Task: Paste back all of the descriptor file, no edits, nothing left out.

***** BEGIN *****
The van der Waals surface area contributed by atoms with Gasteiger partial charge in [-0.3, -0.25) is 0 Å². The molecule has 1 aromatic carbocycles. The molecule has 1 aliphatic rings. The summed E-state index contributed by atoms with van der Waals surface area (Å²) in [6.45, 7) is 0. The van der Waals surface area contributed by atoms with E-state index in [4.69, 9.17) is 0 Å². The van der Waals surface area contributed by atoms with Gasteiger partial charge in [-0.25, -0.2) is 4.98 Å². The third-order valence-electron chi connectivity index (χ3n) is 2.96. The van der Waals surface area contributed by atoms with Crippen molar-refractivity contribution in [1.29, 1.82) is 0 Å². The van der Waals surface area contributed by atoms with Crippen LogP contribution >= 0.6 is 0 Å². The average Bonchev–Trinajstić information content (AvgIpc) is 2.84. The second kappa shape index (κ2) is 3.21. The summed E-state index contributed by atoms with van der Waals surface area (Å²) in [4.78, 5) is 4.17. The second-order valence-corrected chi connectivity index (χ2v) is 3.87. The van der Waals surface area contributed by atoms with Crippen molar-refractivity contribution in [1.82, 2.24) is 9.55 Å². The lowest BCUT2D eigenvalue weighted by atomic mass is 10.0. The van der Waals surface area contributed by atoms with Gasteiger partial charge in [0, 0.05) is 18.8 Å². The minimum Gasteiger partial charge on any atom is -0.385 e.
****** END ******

The van der Waals surface area contributed by atoms with Gasteiger partial charge in [-0.3, -0.25) is 0 Å². The molecule has 1 aromatic carbocycles. The molecule has 1 aliphatic rings. The summed E-state index contributed by atoms with van der Waals surface area (Å²) in [6.45, 7) is 0. The van der Waals surface area contributed by atoms with E-state index in [4.69, 9.17) is 0 Å². The van der Waals surface area contributed by atoms with Gasteiger partial charge in [-0.25, -0.2) is 4.98 Å². The third-order valence-electron chi connectivity index (χ3n) is 2.96. The van der Waals surface area contributed by atoms with Crippen molar-refractivity contribution in [1.29, 1.82) is 0 Å². The van der Waals surface area contributed by atoms with Crippen LogP contribution >= 0.6 is 0 Å². The average Bonchev–Trinajstić information content (AvgIpc) is 2.84. The second kappa shape index (κ2) is 3.21. The summed E-state index contributed by atoms with van der Waals surface area (Å²) in [4.78, 5) is 4.17. The second-order valence-corrected chi connectivity index (χ2v) is 3.87. The van der Waals surface area contributed by atoms with Crippen molar-refractivity contribution in [1.82, 2.24) is 9.55 Å². The lowest BCUT2D eigenvalue weighted by atomic mass is 10.0. The van der Waals surface area contributed by atoms with Gasteiger partial charge in [0, 0.05) is 18.8 Å². The minimum Gasteiger partial charge on any atom is -0.385 e.